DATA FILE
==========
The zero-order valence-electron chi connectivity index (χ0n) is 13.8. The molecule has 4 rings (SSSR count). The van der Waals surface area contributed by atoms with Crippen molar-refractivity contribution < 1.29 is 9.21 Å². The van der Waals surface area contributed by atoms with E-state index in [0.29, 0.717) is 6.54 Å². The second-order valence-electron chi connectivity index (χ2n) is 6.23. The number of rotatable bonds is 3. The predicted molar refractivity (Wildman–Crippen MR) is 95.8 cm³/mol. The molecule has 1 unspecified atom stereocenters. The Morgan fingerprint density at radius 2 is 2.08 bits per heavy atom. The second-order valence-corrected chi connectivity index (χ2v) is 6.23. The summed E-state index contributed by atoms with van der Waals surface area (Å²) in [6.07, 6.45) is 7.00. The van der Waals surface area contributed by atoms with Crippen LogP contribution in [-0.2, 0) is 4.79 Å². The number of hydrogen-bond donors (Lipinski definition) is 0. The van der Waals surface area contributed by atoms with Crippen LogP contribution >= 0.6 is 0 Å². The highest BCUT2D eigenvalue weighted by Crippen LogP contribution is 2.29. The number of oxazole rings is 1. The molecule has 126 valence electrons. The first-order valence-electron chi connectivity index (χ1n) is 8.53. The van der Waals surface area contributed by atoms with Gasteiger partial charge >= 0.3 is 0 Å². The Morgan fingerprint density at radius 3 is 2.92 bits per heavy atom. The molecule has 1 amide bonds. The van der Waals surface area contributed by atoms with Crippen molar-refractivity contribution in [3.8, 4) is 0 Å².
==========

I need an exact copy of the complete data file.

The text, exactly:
The zero-order valence-electron chi connectivity index (χ0n) is 13.8. The molecule has 4 rings (SSSR count). The van der Waals surface area contributed by atoms with Crippen molar-refractivity contribution < 1.29 is 9.21 Å². The van der Waals surface area contributed by atoms with E-state index in [0.29, 0.717) is 6.54 Å². The second-order valence-electron chi connectivity index (χ2n) is 6.23. The number of rotatable bonds is 3. The predicted molar refractivity (Wildman–Crippen MR) is 95.8 cm³/mol. The molecule has 1 unspecified atom stereocenters. The Morgan fingerprint density at radius 2 is 2.08 bits per heavy atom. The second-order valence-corrected chi connectivity index (χ2v) is 6.23. The summed E-state index contributed by atoms with van der Waals surface area (Å²) in [6.07, 6.45) is 7.00. The van der Waals surface area contributed by atoms with Crippen LogP contribution in [-0.2, 0) is 4.79 Å². The number of hydrogen-bond donors (Lipinski definition) is 0. The van der Waals surface area contributed by atoms with Crippen LogP contribution >= 0.6 is 0 Å². The highest BCUT2D eigenvalue weighted by Crippen LogP contribution is 2.29. The number of oxazole rings is 1. The molecule has 126 valence electrons. The first-order valence-electron chi connectivity index (χ1n) is 8.53. The van der Waals surface area contributed by atoms with Gasteiger partial charge >= 0.3 is 0 Å². The Morgan fingerprint density at radius 3 is 2.92 bits per heavy atom. The molecule has 1 amide bonds. The van der Waals surface area contributed by atoms with Crippen molar-refractivity contribution in [3.8, 4) is 0 Å².